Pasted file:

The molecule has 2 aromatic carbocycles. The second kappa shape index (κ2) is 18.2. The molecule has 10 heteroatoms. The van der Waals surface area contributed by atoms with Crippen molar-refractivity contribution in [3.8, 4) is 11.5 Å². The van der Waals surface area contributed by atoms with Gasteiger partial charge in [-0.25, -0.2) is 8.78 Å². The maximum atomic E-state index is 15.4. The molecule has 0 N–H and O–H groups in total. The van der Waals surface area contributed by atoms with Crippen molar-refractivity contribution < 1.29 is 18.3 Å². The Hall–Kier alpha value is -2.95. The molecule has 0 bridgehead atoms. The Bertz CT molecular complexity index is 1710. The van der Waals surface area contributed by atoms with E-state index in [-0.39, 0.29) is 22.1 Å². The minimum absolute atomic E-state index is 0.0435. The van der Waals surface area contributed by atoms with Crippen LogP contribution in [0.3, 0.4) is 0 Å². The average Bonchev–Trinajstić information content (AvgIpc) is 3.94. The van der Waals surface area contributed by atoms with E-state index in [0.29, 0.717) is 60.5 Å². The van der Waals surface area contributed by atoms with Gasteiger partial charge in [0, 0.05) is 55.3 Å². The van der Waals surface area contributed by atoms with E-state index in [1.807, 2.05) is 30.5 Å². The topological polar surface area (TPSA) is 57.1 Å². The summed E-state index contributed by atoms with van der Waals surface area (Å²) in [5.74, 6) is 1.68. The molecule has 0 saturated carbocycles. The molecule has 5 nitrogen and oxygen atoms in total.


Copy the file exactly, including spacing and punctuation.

The molecule has 2 aromatic carbocycles. The second kappa shape index (κ2) is 18.2. The molecule has 10 heteroatoms. The van der Waals surface area contributed by atoms with Crippen molar-refractivity contribution in [3.8, 4) is 11.5 Å². The van der Waals surface area contributed by atoms with Gasteiger partial charge in [-0.25, -0.2) is 8.78 Å². The maximum atomic E-state index is 15.4. The molecule has 0 N–H and O–H groups in total. The van der Waals surface area contributed by atoms with Crippen molar-refractivity contribution < 1.29 is 18.3 Å². The Hall–Kier alpha value is -2.95. The molecule has 0 bridgehead atoms. The Bertz CT molecular complexity index is 1710. The van der Waals surface area contributed by atoms with E-state index in [-0.39, 0.29) is 22.1 Å². The minimum absolute atomic E-state index is 0.0435. The van der Waals surface area contributed by atoms with Crippen LogP contribution in [0.3, 0.4) is 0 Å². The average Bonchev–Trinajstić information content (AvgIpc) is 3.94. The van der Waals surface area contributed by atoms with E-state index in [0.29, 0.717) is 60.5 Å². The van der Waals surface area contributed by atoms with Gasteiger partial charge in [0, 0.05) is 55.3 Å². The van der Waals surface area contributed by atoms with E-state index in [1.807, 2.05) is 30.5 Å². The topological polar surface area (TPSA) is 57.1 Å². The summed E-state index contributed by atoms with van der Waals surface area (Å²) in [5.74, 6) is 1.68. The molecule has 0 saturated carbocycles. The molecule has 5 nitrogen and oxygen atoms in total.